by Paul Crenshaw
We were sitting on the front porch drinking wine when the couple came sneaking down the street. They were a young couple, mid-20s maybe, and they were both looking around and laughing a little, at each other, and at, I would later realize, what they were doing.
Our neighbors across the street were moving, and they had set some of their stuff on the curb for people to pick through. I would say this is a Midwestern sensibility except I’ve seen it everywhere: the hope someone will take what we can no longer keep, the recycling of household items we can’t bring ourselves to throw away. I had recently moved, and given away most of my things, or left them on the curb for someone else to have: my daughters’ way-too-small-now bicycles, a bonsai tree I had trained for 10 years, a guitar I had outgrown. Bookshelves that had once housed my own work, the desk at which I had written more words than I know what do with, the couch where my ex-wife and I watched movies until we were too tired to go to bed. The bunk beds we bought for our tiny daughters when we moved into that house, the books and games we’d collected over the years, the houseplants and clothes hangers, the mementos and memories. I never thought my marriage would end, and giving away everything seemed like giving away the last 20 years, so I wanted, in the way we all want to have a use in the world, for someone else to find value in what I had once owned.
The couple, it seemed, had spied a set of hula-hoops there on the curb, and were coming back—as night set in and the wine started to do its work and the world seemed fine—to get them. They passed through the shadows of the trees and the man waded through the containers of kitchenware and boxes of paperback books, and grabbed the hoops.
Beside me, J. took my hand. We haven’t lived together long. We’re middle-aged now, and sit on the porch some nights drinking wine and watching the world through the windows of our eyes, but I first met her in third grade. We graduated high school, then lost each other for 25 years, but had come together again after both our lives had fallen apart. She lost her husband, and I had divorced, and somehow we ended up together watching a couple much younger than we were taking hula-hoops from a house where people were moving, headed on to the next part of their lives.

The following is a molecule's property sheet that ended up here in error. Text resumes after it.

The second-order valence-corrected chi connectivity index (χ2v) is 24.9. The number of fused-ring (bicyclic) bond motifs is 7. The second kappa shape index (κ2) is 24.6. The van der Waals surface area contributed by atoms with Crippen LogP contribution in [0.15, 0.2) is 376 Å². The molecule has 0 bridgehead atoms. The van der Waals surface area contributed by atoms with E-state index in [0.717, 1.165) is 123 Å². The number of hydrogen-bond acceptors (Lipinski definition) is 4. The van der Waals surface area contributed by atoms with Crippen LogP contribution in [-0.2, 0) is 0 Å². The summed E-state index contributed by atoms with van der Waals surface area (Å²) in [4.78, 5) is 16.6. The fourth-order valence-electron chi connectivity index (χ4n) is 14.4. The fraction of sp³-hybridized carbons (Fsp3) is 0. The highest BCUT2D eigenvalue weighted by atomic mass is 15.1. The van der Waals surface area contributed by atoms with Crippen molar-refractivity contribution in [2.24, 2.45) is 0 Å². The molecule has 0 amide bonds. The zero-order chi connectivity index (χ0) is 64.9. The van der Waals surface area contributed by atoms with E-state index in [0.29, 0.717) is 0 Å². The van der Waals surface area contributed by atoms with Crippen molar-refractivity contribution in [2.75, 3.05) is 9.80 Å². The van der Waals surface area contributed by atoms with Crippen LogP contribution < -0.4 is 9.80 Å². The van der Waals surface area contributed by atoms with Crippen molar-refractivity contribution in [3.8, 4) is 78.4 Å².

They were still laughing, and the dark was coming down like it sometimes does, so I said, in the still air of Midwest America on a fine summer evening, “Let’s see it,” and the couple started hula-hooping right there on the sidewalk. The man made two rotations. The woman made maybe four. Neither of them knew what they were doing, the same as all of us, all of the time, but we clapped and cheered and the man made a thumbs up and the woman bowed, and they went on into the coming night.
As they went, I imagined them passing the hula-hoops down to their children. Or maybe they only wanted to be reminded what it was like to be children again, to find joy in spinning, in seeing themselves back at the same spot after rotating so long they weren’t sure where they would end up. A small celebration that life is a circle. What we give away, we keep.
Paul Crenshaw’s essay collection This One Will Hurt You is forthcoming from The Ohio State University Press. Other work has appeared in Best American Essays, Best American Nonrequired Reading, The Pushcart Prize, anthologies by W.W. Norton and Houghton Mifflin, Oxford American, Glimmer Train, and Brevity, among others.
What surprising, fascinating stuff can you tell us about the origin, drafting, and/or final version of “Spinning”? A friend of mine—shout out to Kirsten Clodfelter—posted on social media about her daughter calling a hula hoop a “hoop doop,” and I responded with the story of seeing a young couple grabbing two hula hoops from the curb. Kirsten is a kind and encouraging writer, and asked if I were going to write an essay about it, which, if you’ll pardon the terrible pun, got the story spinning. So I owe lots of gratitude to Kirsten and her daughter’s “hoop doop,” which still makes me smile.
What surprising, fascinating stuff can you tell us about the origin, drafting, and/or final version of “Spinning”?
A friend of mine—shout out to Kirsten Clodfelter—posted on social media about her daughter calling a hula hoop a “hoop doop,” and I responded with the story of seeing a young couple grabbing two hula hoops from the curb. Kirsten is a kind and encouraging writer, and asked if I were going to write an essay about it, which, if you’ll pardon the terrible pun, got the story spinning. So I owe lots of gratitude to Kirsten and her daughter’s “hoop doop,” which still makes me smile.
Congrats to Christopher Allen for having a work from HOUSEHOLD TOXINS being chosen to appear in BSF 2019 from Sonder Press.
Check out the write-up of the journal in The Writer.
Poetry, creative nonfiction, and fiction/prose poetry submissions is now OPEN. Check out our new category triptychs! The submission period closes December 15, 2019; submit here.
10/07 • Socorro Venegas
10/10 • Lilian McCarthy
10/14 • Marlin Jenkins
10/21 • Mary Grimm
10/28 • David Galef
11/04 • Douglas Milliken
11/11 • Janiru Liyanage
12/02 • Tara Campbell